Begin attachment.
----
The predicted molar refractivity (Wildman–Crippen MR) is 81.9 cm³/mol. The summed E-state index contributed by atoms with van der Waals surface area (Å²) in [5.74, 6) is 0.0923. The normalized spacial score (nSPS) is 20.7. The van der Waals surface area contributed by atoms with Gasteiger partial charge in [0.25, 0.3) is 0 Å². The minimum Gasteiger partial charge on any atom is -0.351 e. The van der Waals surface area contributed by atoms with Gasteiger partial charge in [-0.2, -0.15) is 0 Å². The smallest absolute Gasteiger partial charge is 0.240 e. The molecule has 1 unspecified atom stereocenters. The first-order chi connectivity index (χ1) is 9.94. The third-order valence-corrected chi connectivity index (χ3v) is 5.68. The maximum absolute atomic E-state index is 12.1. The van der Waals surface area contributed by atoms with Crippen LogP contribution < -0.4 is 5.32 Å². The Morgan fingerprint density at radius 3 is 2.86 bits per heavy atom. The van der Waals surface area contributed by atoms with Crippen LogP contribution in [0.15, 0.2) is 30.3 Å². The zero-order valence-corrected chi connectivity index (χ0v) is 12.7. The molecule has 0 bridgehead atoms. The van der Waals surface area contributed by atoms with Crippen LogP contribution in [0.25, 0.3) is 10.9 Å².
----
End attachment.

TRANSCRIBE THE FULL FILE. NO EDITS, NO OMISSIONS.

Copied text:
The predicted molar refractivity (Wildman–Crippen MR) is 81.9 cm³/mol. The summed E-state index contributed by atoms with van der Waals surface area (Å²) in [5.74, 6) is 0.0923. The normalized spacial score (nSPS) is 20.7. The van der Waals surface area contributed by atoms with Gasteiger partial charge in [0.25, 0.3) is 0 Å². The minimum Gasteiger partial charge on any atom is -0.351 e. The van der Waals surface area contributed by atoms with Gasteiger partial charge in [-0.2, -0.15) is 0 Å². The smallest absolute Gasteiger partial charge is 0.240 e. The molecule has 1 unspecified atom stereocenters. The first-order chi connectivity index (χ1) is 9.94. The third-order valence-corrected chi connectivity index (χ3v) is 5.68. The maximum absolute atomic E-state index is 12.1. The van der Waals surface area contributed by atoms with Crippen LogP contribution < -0.4 is 5.32 Å². The Morgan fingerprint density at radius 3 is 2.86 bits per heavy atom. The van der Waals surface area contributed by atoms with Crippen LogP contribution in [0.15, 0.2) is 30.3 Å². The zero-order valence-corrected chi connectivity index (χ0v) is 12.7. The molecule has 0 bridgehead atoms. The van der Waals surface area contributed by atoms with Crippen LogP contribution in [0.25, 0.3) is 10.9 Å².